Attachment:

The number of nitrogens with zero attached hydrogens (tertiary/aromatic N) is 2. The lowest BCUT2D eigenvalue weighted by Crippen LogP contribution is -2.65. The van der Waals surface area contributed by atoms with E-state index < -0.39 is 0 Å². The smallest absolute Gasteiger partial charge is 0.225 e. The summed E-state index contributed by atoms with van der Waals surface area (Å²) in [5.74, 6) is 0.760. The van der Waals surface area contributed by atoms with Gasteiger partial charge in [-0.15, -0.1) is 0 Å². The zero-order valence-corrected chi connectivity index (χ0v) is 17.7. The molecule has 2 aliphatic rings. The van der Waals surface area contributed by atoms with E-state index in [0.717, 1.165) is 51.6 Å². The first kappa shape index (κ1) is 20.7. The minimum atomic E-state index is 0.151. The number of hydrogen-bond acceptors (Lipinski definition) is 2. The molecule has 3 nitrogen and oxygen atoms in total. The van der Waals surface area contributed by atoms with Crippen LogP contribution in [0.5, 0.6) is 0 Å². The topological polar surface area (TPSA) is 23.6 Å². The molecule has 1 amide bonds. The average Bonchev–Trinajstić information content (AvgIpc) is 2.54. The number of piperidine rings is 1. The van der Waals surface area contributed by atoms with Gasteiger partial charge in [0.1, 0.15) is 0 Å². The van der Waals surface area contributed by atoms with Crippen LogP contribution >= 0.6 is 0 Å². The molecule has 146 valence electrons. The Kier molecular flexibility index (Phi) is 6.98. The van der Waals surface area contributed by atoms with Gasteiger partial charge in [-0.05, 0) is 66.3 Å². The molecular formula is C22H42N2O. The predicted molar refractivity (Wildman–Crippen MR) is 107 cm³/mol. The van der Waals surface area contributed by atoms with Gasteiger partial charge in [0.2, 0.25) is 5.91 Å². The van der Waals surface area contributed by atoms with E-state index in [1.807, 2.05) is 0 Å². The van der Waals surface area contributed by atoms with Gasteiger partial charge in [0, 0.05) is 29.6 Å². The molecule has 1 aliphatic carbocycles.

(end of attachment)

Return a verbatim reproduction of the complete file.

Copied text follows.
The number of nitrogens with zero attached hydrogens (tertiary/aromatic N) is 2. The lowest BCUT2D eigenvalue weighted by Crippen LogP contribution is -2.65. The van der Waals surface area contributed by atoms with E-state index < -0.39 is 0 Å². The smallest absolute Gasteiger partial charge is 0.225 e. The summed E-state index contributed by atoms with van der Waals surface area (Å²) in [5.74, 6) is 0.760. The van der Waals surface area contributed by atoms with Gasteiger partial charge in [-0.15, -0.1) is 0 Å². The zero-order valence-corrected chi connectivity index (χ0v) is 17.7. The molecule has 2 aliphatic rings. The van der Waals surface area contributed by atoms with E-state index in [0.717, 1.165) is 51.6 Å². The first kappa shape index (κ1) is 20.7. The minimum atomic E-state index is 0.151. The number of hydrogen-bond acceptors (Lipinski definition) is 2. The molecule has 3 nitrogen and oxygen atoms in total. The van der Waals surface area contributed by atoms with Crippen LogP contribution in [0.5, 0.6) is 0 Å². The topological polar surface area (TPSA) is 23.6 Å². The molecule has 1 amide bonds. The average Bonchev–Trinajstić information content (AvgIpc) is 2.54. The number of piperidine rings is 1. The van der Waals surface area contributed by atoms with Gasteiger partial charge in [0.1, 0.15) is 0 Å². The van der Waals surface area contributed by atoms with Crippen LogP contribution >= 0.6 is 0 Å². The molecule has 146 valence electrons. The Kier molecular flexibility index (Phi) is 6.98. The van der Waals surface area contributed by atoms with Gasteiger partial charge in [-0.05, 0) is 66.3 Å². The molecular formula is C22H42N2O. The predicted molar refractivity (Wildman–Crippen MR) is 107 cm³/mol. The van der Waals surface area contributed by atoms with Gasteiger partial charge in [0.2, 0.25) is 5.91 Å². The van der Waals surface area contributed by atoms with E-state index in [1.807, 2.05) is 0 Å². The van der Waals surface area contributed by atoms with Gasteiger partial charge in [0, 0.05) is 29.6 Å². The molecule has 1 aliphatic carbocycles.